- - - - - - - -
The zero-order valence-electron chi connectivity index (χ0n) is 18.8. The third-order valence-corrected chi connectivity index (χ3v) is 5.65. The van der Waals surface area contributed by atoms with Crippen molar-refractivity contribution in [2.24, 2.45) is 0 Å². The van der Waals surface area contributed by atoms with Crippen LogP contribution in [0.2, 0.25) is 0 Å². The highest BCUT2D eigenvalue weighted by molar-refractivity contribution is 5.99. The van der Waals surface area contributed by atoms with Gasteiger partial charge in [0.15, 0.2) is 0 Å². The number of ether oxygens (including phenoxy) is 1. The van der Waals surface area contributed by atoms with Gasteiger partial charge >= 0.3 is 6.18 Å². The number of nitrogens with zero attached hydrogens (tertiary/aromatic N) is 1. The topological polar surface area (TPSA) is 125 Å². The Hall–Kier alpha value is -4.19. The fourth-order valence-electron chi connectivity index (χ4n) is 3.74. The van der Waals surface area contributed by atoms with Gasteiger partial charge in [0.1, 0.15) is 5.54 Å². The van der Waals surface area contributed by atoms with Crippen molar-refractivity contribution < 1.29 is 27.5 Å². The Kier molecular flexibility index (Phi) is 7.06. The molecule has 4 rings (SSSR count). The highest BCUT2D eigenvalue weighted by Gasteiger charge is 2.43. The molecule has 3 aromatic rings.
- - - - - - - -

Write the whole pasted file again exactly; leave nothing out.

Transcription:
The zero-order valence-electron chi connectivity index (χ0n) is 18.8. The third-order valence-corrected chi connectivity index (χ3v) is 5.65. The van der Waals surface area contributed by atoms with Crippen molar-refractivity contribution in [2.24, 2.45) is 0 Å². The van der Waals surface area contributed by atoms with Crippen LogP contribution in [0.2, 0.25) is 0 Å². The highest BCUT2D eigenvalue weighted by molar-refractivity contribution is 5.99. The van der Waals surface area contributed by atoms with Gasteiger partial charge in [0.15, 0.2) is 0 Å². The number of ether oxygens (including phenoxy) is 1. The van der Waals surface area contributed by atoms with Gasteiger partial charge >= 0.3 is 6.18 Å². The number of nitrogens with zero attached hydrogens (tertiary/aromatic N) is 1. The topological polar surface area (TPSA) is 125 Å². The Hall–Kier alpha value is -4.19. The fourth-order valence-electron chi connectivity index (χ4n) is 3.74. The van der Waals surface area contributed by atoms with Gasteiger partial charge in [0.1, 0.15) is 5.54 Å². The van der Waals surface area contributed by atoms with Crippen molar-refractivity contribution < 1.29 is 27.5 Å². The Kier molecular flexibility index (Phi) is 7.06. The molecule has 4 rings (SSSR count). The highest BCUT2D eigenvalue weighted by Gasteiger charge is 2.43. The molecule has 3 aromatic rings.